Seven Questions: Anwar Ibrahim, Foreign Policy (April 2008). And so the circle closes. The corruption drama of the late 1990s, in which Anwar paid the price for suggesting political corruption within the Malay state apparatus by being turned into the personification of that very corruption himself in both his personal and representative capacity (sodomy and political corruption) has come back to define the corruption of Malay democracy ten years later. Anwar Ibrahim was well aware of this. But he was also aware of the need for closure of the earlier corruption charges if he had any chance of reaching the highest state office. And so this campaign season had started with his efforts to clear his name of any lingering doubts about his lack of corruption. But those efforts brought retaliation in the form of a variant of the earlier charges--this time by a 23 year old male assistant resulting in a police report and ther start of an investigation eerily similar to that 10 years earlier. That police report, Ibrahim stated, serves as an ""attack me in retaliation for evidence I have recently obtained implicating IGP Musa Hassan and the AG Gani Patail in misconduct including fabrication of evidence in the cases launched against me in 1998-1999." Statement by Anwar Ibrahim, Dr. A. X. Jayakumar ADUN Sri Andalas, Blog June 29, 2008. And as well Ibrahim is aware of the need to press on if he is to have a political future. "This vile attack will not prevent me from releasing this dossier to the public." Id.. But in the end, this quest will expose the weakness of Malaysian democracy and the strength of assertions of sexual and political corruptions. Anwar Ibrahim ends his latest statement with a warning and a challenge:
"I urge the Malaysian people to stand against the repressive forces that will be unleashed by the government in the coming days and weeks. We expect the media, the judiciary and the police force to all come under the direct and unchecked control of the executive. My fellow Malaysians - we took a bold step forward on March 8th towards a new dawn for freedom and justice for all of our citizens. This people’s movement for change must go on with all of our strength and conviction."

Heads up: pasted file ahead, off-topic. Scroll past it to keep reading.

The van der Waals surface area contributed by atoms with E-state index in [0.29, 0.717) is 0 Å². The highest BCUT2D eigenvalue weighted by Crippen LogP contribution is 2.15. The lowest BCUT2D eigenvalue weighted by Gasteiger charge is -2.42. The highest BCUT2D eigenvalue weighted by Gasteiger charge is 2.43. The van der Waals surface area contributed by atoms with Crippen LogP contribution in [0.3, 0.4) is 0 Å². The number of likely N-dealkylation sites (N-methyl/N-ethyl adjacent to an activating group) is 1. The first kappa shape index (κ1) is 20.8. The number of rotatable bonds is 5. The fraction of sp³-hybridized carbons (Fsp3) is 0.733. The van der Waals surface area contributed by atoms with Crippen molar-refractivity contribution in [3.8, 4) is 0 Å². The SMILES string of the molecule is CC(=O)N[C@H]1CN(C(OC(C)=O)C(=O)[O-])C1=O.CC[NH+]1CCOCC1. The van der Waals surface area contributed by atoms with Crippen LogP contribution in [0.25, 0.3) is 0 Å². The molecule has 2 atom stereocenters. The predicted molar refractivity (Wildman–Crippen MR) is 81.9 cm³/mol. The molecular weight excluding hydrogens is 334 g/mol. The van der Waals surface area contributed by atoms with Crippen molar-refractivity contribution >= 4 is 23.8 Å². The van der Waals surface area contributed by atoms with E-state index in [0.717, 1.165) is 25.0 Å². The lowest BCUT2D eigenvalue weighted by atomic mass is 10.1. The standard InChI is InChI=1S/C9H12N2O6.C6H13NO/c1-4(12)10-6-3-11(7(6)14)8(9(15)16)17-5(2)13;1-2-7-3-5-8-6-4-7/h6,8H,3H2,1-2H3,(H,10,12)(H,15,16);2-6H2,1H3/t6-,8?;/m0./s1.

Id. I have my doubts that under Malaysia's controlled democracy, that this will be possible. The control, here, is not so much about policy as about entry. This is a democracy of cultural doublespeak--though everyone understands clearly what is going on. The language is cultural and religious--sin, uncleanliness, perversion. The character of the political actor serves as proxy for political values just as the vocabulary of corruption serves as the basis for political discourse. Anwar Ibrahim understood that the last impediment to his political success required the expurgation of the last remnants of the doubt about his sexual cleanliness. That required the downfall of the men who had engineered the earlier sexual corruption charges. Ultimately that cleaning up would target Mahatir Mohamed himself, and open the space necessary to attack those opponents on the basis of their own corruption. But Anwar didn't play the usual game. For Anwar there was plenty of political and economic corruption, but no allegations of sexual corruption. Ten years in the wilderness did little to teach him the fundamentals of Malaysian political culture--political corruption requires a nice leavening of sexual corruption to have it rise to a level of significance.